Driver-assist technology can accelerate, brake and center a car in its lane as long as drivers pay attention to the road. Sadly, these features are failing to keep drivers engaged with the road, the result being a rise in distracted driving. Residents of Florida should know that the Insurance Institute for Highway Safety has some recommendations that could help improve the tech.

First, the IIHS points out that most driver-assist systems will continue to operate as long as drivers have their hands on the steering wheel. This, the IIHS says, is insufficient. The systems should therefore come with more ways to monitor distraction, such as driver-facing cameras.

The IIHS also recommends the use of sensors in steering wheels that can perceive any manual adjustments and calculate drivers’ reaction time from them. A third recommendation is for the systems to alert drivers with a series of alarms whenever they become distracted.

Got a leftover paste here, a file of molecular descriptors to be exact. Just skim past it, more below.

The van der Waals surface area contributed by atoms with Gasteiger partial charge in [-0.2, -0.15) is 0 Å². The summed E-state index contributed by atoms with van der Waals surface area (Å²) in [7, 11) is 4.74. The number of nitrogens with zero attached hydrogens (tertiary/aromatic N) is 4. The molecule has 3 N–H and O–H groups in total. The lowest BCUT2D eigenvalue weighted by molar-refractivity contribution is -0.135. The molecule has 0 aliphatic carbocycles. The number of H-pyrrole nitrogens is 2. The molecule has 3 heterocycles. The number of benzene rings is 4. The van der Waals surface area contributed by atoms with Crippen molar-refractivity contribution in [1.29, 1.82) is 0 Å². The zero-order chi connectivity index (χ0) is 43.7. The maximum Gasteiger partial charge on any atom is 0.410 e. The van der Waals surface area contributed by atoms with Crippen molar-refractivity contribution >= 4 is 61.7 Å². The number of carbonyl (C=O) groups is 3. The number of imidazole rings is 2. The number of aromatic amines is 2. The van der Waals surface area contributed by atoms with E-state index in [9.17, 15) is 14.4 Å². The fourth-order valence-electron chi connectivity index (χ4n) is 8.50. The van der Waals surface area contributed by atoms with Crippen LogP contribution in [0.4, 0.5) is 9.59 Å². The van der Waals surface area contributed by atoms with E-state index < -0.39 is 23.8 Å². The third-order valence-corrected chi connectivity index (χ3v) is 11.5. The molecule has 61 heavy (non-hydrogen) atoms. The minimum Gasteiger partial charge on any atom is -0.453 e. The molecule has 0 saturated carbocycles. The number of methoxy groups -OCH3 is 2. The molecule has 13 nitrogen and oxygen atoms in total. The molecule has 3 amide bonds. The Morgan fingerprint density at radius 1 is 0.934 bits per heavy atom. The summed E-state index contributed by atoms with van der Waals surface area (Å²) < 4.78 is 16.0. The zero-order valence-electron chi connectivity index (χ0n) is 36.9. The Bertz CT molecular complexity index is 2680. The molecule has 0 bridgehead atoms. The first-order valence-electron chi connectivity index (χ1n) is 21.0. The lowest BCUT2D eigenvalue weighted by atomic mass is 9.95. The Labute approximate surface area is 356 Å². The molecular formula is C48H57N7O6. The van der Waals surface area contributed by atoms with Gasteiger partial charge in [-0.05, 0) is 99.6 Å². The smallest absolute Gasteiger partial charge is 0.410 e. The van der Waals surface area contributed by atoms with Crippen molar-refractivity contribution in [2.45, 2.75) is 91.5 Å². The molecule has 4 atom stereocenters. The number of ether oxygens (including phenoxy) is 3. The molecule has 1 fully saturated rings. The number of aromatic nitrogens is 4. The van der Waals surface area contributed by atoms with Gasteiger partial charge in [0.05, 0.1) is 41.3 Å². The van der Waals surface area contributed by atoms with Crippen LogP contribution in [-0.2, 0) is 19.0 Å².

Automakers should also better educate consumers on the limitations of driver-assist tech. It can only assist, not replace, drivers. Not being aware of this, many drivers assume that the tech makes their car self-driving. The reality is that driver-assist systems give a car Level Two automation whereas fully automated vehicles, which are still over a decade away from realization, would be classified under Level Five.

When motor vehicle accidents involve semi-autonomous vehicles, the victims may want a lawyer to evaluate the case. Filing a personal injury claim will likely require a thorough knowledge of the vehicle tech, and for this reason, the lawyer might bring in third-party crash investigators and automotive experts to help strengthen the case. Medical professionals may assist by determining the extent of victims’ injuries. Once the case is ready, the lawyer may start negotiations with the other side’s auto insurance company.